The word hijab can be defined as a veil or a scarf that mainly Muslim women use to cover their heads, but it can have a much broader meaning which is to have modesty in how one dresses, behaves and interacts.
Approximately 400 Muslim women of all ages and diverse ethnic backgrounds participated in this ladies-only event.
The theme of the event was, “What does Hijab mean to you? A celebration of the empowerment that hijab brings.”
The event included various demonstrations and workshops on hijab, inspirational talks, a fashion show, and shopping, which brought together fashion designers, community leaders and American Muslim women.
Due to the growing population of Muslims in the Tri-State area there has been an increased demand for fashionable clothing, styles and accessories which incorporates a sense of modesty.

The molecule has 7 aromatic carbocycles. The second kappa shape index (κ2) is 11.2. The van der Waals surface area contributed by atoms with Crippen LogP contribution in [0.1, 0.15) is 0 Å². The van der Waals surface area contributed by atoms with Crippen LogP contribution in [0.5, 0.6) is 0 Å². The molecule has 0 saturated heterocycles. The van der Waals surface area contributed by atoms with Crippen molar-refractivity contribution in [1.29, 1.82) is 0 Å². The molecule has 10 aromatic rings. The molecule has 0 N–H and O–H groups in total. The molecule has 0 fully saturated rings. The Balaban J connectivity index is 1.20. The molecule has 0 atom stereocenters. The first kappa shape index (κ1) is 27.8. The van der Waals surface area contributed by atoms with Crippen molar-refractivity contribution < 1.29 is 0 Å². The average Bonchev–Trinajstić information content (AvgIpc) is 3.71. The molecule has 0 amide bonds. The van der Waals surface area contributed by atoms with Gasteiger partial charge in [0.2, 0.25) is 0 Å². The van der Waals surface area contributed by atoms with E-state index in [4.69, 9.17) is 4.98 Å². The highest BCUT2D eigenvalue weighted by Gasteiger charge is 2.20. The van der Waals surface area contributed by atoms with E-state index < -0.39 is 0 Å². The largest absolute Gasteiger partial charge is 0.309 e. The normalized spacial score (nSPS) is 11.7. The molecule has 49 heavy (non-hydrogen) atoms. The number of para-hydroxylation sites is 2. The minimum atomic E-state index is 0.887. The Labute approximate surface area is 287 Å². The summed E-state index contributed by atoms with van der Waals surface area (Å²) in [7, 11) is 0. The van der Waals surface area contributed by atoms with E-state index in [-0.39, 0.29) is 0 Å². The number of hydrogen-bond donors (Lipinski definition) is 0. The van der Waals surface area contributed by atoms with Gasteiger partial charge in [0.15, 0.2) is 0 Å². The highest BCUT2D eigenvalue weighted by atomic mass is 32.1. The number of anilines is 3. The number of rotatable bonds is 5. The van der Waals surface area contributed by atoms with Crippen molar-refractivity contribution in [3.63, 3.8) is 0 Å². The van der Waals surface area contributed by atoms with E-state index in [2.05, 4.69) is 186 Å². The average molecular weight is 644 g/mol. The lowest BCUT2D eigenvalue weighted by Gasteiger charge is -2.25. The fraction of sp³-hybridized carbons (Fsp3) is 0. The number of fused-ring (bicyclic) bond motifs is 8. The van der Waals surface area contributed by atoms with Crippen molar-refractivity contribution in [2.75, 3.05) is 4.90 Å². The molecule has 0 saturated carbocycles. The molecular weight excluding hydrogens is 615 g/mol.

Dr. Shadee ElMasry, the Director of Religious Education and Community Development at NBIC, came up with the idea more than a year ago, said Rabeeha Khan, one of the event organizers.
She said he saw that there were negative perceptions, stereotypes and discrimination related to the hijab and he wanted to bring a positive view to it.
“I think this event is really important because I think, in this day in society where women are constantly looked at as objects, for us Muslim women, we are empowered through our hijab. I think these events are necessary to remind younger girls and even older women who wear the hijab or dress modestly, that we are beautiful,” said Sufia Masood, 24, from Marlboro in Monmouth County. “We should accept our hijab and our way of dress whole-heartedly, and this is a perfect event to empower one another to do so.”
“I feel it is important because hijab represents to me modesty, faith and love.” said attendee, Annese Higgs, when asked, “What does Hijab mean to you?”
Ms. Higgs said she came to the Islamic faith about two years ago and is still learning about Islam and wanted to spend the day with other women of her faith.